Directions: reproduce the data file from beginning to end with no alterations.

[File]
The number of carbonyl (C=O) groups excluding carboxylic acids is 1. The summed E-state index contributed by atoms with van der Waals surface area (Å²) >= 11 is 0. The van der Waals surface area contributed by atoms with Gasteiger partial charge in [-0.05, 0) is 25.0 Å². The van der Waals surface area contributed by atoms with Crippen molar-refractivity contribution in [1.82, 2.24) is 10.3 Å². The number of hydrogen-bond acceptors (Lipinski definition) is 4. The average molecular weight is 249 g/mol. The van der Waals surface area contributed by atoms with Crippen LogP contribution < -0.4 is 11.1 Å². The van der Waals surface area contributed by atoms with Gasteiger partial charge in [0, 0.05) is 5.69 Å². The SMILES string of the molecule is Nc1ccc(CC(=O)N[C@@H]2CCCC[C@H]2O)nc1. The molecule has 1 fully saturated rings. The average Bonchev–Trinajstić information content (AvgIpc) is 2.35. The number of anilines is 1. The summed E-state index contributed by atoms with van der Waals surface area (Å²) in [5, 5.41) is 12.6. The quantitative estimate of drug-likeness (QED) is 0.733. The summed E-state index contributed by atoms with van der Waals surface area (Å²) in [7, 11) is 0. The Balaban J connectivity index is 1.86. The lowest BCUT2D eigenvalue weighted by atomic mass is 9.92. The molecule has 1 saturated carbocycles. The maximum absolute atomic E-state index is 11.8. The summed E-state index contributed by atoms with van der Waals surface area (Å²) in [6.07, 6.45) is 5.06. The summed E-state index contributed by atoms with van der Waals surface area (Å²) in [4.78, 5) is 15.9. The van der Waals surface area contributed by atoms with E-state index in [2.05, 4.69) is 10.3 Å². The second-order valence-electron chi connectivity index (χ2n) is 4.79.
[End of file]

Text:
The number of carbonyl (C=O) groups excluding carboxylic acids is 1. The summed E-state index contributed by atoms with van der Waals surface area (Å²) >= 11 is 0. The van der Waals surface area contributed by atoms with Gasteiger partial charge in [-0.05, 0) is 25.0 Å². The van der Waals surface area contributed by atoms with Crippen molar-refractivity contribution in [1.82, 2.24) is 10.3 Å². The number of hydrogen-bond acceptors (Lipinski definition) is 4. The average molecular weight is 249 g/mol. The van der Waals surface area contributed by atoms with Crippen LogP contribution < -0.4 is 11.1 Å². The van der Waals surface area contributed by atoms with Gasteiger partial charge in [0, 0.05) is 5.69 Å². The SMILES string of the molecule is Nc1ccc(CC(=O)N[C@@H]2CCCC[C@H]2O)nc1. The molecule has 1 fully saturated rings. The average Bonchev–Trinajstić information content (AvgIpc) is 2.35. The number of anilines is 1. The summed E-state index contributed by atoms with van der Waals surface area (Å²) in [5, 5.41) is 12.6. The quantitative estimate of drug-likeness (QED) is 0.733. The summed E-state index contributed by atoms with van der Waals surface area (Å²) in [7, 11) is 0. The Balaban J connectivity index is 1.86. The lowest BCUT2D eigenvalue weighted by atomic mass is 9.92. The molecule has 1 saturated carbocycles. The maximum absolute atomic E-state index is 11.8. The summed E-state index contributed by atoms with van der Waals surface area (Å²) in [6.07, 6.45) is 5.06. The summed E-state index contributed by atoms with van der Waals surface area (Å²) in [4.78, 5) is 15.9. The van der Waals surface area contributed by atoms with E-state index in [2.05, 4.69) is 10.3 Å². The second-order valence-electron chi connectivity index (χ2n) is 4.79.